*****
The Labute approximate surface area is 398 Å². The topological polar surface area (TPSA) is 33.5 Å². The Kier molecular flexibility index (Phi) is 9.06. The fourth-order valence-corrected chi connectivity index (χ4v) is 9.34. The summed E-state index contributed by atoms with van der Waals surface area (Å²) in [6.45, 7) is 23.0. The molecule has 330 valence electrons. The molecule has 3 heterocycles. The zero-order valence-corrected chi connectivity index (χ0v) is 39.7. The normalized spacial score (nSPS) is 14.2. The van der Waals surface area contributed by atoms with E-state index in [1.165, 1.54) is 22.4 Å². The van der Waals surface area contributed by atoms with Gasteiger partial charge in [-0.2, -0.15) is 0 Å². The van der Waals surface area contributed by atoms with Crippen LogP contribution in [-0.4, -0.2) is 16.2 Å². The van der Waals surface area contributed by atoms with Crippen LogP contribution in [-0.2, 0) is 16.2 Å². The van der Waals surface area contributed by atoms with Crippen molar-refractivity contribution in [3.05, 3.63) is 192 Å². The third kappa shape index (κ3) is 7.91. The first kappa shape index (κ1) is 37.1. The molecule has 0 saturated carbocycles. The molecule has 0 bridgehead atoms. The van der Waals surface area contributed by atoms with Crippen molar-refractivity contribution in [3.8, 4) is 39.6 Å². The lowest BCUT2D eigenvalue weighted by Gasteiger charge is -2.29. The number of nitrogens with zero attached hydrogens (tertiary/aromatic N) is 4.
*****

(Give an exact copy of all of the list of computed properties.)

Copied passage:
The Labute approximate surface area is 398 Å². The topological polar surface area (TPSA) is 33.5 Å². The Kier molecular flexibility index (Phi) is 9.06. The fourth-order valence-corrected chi connectivity index (χ4v) is 9.34. The summed E-state index contributed by atoms with van der Waals surface area (Å²) in [6.45, 7) is 23.0. The molecule has 330 valence electrons. The molecule has 3 heterocycles. The zero-order valence-corrected chi connectivity index (χ0v) is 39.7. The normalized spacial score (nSPS) is 14.2. The van der Waals surface area contributed by atoms with E-state index in [1.165, 1.54) is 22.4 Å². The van der Waals surface area contributed by atoms with Gasteiger partial charge in [-0.2, -0.15) is 0 Å². The van der Waals surface area contributed by atoms with Crippen LogP contribution in [-0.4, -0.2) is 16.2 Å². The van der Waals surface area contributed by atoms with Crippen LogP contribution in [-0.2, 0) is 16.2 Å². The van der Waals surface area contributed by atoms with Crippen molar-refractivity contribution in [3.05, 3.63) is 192 Å². The third kappa shape index (κ3) is 7.91. The first kappa shape index (κ1) is 37.1. The molecule has 0 saturated carbocycles. The molecule has 0 bridgehead atoms. The van der Waals surface area contributed by atoms with Crippen molar-refractivity contribution in [3.8, 4) is 39.6 Å². The lowest BCUT2D eigenvalue weighted by Gasteiger charge is -2.29. The number of nitrogens with zero attached hydrogens (tertiary/aromatic N) is 4.